MUSIC THERAPY ASSESSMENT: If your child is less verbal, responsive or interactive, then a paid session with Music Therapist will help determine if your child is ready for a Group or private Music Therapy 

What are some examples of the difference between music therapy and music instruction?

answer ADAPTIVE TEACHING: A high-functioning child may develop stronger fine motor skills or better attention as a result of learning to play the piano, but this would be considered an ancillary or secondary benefit while pursuing the educational goal of playing the piano.

THERAPY: Singing and/or echoing may be a tool used to help develop speech skills, but it is not a voice lessons. In the same vein, playing flute may be a tool to help develop lung capacity, but in therapy the focus will be on overcoming the physical impairment not on learning to play the instrument. Music learning is a tool but not the goal: a therapist who can use flute to help a client is not necessarily (and rarely is) a trained flautist.

Can anyone from a special needs population work effectively with an adaptive teacher?

answer Not always.  We want the experience to be positive and not frustrating for any client or student, and the impairments of some clients are such as to be best served by a trained therapist; however, as the therapeutic goals are met, some clients may add specific instrumental learning to their experience.  The therapist can help determine if and when the client is ready for specific instrumental instruction from adaptive teachers. 

How do I choose between group and private therapy?


We understand that in most cases, families are extremely desirous of social opportunities for their children with special needs; however certain regulatory abilities are necessary in order for a group to be a feasible way to meet this need. Since our therapy groups are designed by age and differing levels of functionality, an assessment is first required in order to determine the best group or private therapy environment.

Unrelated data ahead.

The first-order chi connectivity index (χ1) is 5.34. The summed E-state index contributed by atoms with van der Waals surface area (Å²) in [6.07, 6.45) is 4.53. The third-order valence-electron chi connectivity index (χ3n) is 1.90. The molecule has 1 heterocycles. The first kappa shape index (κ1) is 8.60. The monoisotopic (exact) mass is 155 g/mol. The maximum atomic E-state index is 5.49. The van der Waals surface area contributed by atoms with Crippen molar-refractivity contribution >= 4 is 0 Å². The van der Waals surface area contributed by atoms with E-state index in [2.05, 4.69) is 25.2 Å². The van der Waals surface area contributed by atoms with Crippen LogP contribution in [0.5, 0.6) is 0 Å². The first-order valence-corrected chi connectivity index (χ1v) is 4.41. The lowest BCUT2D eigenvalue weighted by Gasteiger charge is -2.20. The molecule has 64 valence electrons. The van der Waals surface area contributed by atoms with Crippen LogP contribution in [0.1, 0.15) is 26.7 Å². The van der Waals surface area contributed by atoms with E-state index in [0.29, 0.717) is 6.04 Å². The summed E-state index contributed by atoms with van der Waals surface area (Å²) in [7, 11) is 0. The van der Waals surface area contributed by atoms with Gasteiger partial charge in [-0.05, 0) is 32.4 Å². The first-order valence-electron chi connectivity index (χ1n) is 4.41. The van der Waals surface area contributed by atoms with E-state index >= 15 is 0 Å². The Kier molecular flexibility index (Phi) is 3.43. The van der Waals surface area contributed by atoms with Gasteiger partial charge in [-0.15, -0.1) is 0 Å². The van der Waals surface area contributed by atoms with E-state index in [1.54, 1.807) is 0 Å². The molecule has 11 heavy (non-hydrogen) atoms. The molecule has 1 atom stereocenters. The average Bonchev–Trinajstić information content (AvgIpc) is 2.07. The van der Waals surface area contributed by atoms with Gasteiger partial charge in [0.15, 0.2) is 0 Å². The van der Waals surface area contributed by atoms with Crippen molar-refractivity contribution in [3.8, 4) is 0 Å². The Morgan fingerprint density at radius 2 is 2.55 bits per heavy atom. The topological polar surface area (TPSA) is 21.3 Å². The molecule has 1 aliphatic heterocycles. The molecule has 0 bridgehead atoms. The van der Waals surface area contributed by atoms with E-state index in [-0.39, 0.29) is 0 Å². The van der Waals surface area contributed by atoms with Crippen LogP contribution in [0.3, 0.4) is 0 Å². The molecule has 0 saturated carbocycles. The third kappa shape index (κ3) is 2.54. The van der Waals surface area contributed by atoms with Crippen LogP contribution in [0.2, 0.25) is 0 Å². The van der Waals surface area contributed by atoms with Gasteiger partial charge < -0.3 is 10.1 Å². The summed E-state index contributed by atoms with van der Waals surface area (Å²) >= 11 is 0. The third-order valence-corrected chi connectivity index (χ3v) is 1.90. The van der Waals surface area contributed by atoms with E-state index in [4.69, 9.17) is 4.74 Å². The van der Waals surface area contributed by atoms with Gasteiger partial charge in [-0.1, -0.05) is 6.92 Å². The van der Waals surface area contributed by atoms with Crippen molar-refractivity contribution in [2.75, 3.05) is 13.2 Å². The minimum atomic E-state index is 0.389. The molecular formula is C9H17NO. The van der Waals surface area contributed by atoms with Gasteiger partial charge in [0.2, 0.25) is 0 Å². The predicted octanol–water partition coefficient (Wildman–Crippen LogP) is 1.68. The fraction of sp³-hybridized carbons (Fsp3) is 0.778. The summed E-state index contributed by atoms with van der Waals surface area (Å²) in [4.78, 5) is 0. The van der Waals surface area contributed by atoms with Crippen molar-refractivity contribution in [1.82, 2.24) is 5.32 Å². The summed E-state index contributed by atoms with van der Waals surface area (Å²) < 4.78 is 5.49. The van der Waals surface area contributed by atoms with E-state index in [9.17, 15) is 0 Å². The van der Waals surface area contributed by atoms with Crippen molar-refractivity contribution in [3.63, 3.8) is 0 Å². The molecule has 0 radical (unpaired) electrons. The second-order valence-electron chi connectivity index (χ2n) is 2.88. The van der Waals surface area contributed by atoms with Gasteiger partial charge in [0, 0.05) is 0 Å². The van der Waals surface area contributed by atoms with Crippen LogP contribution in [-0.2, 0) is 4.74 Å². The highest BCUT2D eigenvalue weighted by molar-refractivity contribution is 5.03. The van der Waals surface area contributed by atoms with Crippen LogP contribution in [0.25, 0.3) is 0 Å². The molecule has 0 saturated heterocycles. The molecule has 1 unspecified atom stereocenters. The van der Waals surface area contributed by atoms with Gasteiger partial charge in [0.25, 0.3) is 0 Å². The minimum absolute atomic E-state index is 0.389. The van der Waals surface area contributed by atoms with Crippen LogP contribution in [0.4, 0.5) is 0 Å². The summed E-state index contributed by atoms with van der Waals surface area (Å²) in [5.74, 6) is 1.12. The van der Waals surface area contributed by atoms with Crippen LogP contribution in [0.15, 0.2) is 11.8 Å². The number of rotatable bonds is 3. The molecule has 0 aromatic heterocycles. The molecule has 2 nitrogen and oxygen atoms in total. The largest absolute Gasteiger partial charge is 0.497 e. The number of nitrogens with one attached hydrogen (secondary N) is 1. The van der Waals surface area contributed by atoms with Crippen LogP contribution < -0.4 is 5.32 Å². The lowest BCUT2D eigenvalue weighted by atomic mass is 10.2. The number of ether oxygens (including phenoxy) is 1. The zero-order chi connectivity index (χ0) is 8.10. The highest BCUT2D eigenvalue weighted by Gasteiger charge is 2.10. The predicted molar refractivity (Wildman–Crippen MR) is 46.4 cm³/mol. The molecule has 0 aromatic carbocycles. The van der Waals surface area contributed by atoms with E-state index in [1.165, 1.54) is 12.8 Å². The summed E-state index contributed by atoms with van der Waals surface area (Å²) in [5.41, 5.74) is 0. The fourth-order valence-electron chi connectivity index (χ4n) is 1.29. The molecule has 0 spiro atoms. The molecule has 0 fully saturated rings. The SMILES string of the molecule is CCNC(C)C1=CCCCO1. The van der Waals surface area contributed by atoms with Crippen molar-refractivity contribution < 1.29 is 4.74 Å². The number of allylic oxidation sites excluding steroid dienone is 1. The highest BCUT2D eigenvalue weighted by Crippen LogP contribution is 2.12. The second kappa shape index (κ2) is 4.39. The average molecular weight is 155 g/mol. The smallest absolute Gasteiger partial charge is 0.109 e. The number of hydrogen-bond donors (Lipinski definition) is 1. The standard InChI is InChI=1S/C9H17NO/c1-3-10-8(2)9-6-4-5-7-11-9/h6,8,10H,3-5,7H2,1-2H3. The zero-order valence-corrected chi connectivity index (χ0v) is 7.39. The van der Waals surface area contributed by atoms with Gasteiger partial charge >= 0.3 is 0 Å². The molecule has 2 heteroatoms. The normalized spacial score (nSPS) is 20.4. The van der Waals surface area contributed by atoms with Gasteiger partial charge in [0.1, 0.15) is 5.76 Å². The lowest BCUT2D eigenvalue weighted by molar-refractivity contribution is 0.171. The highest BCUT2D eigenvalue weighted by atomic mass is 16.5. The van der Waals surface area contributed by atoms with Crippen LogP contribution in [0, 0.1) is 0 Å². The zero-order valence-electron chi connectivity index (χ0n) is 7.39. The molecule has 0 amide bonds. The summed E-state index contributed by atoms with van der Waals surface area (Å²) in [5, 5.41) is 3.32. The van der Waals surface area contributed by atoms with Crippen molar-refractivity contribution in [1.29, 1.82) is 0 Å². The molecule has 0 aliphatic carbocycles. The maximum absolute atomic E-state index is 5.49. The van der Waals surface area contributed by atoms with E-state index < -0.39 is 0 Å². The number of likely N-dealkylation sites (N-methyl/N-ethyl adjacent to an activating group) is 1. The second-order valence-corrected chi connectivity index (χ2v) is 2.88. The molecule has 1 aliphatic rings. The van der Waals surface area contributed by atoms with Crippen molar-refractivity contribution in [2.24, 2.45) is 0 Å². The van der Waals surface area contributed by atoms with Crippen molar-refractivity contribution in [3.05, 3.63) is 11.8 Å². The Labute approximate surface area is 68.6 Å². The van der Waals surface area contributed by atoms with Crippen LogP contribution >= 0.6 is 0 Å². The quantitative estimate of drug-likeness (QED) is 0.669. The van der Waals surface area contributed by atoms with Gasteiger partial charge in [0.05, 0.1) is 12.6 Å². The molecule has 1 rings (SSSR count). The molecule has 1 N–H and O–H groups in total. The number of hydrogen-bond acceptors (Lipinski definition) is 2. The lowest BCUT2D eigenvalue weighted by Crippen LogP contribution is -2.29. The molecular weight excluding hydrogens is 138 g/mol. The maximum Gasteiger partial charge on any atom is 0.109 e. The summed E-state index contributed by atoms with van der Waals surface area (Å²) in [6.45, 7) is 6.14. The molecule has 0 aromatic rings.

Where do you offer Music Therapy?


As of 2017, Music Therapy (offered through our therapy partner, Arts Educators Group) is offered on four Music Place Campuses:

  • Sunnyvale: 510 Lawrence Expressway #221

  • Near Santana Row: 352 So. Baywood Avenue

  • South San Jose/Cambrian: 5150 Camden Avenue

  • South Willow Glen: 1121 Koch Lane @ Almaden

Special boy

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Last Modified: 2017.11.07T23:09:01

Actual Customer Testimonials:

"We have recommended to many of our friends. We love the place. It has totally helped our daughter to not only know the notes but to truly have fun with them! We love the teacher(s) and wish them all the very best. - " -- Happy parents

"Our daughter, Melissa, loves her music class, and she looks forward to the recitals. She's made friends and become more confident. We'd recommend the Music Place to anyone. -- Melissa's parents, Kathy & Matt, Los Gatos" .

I tell everyone who will listen about the amazing introduction to music that our daughter is getting with the Music Place. People are always amazed when a 3-year old explains that she played an oboe last week and is going to play a piccolo next week! Most importantly, our daughter can't wait for music class & asks to go every day. -- The Pace Family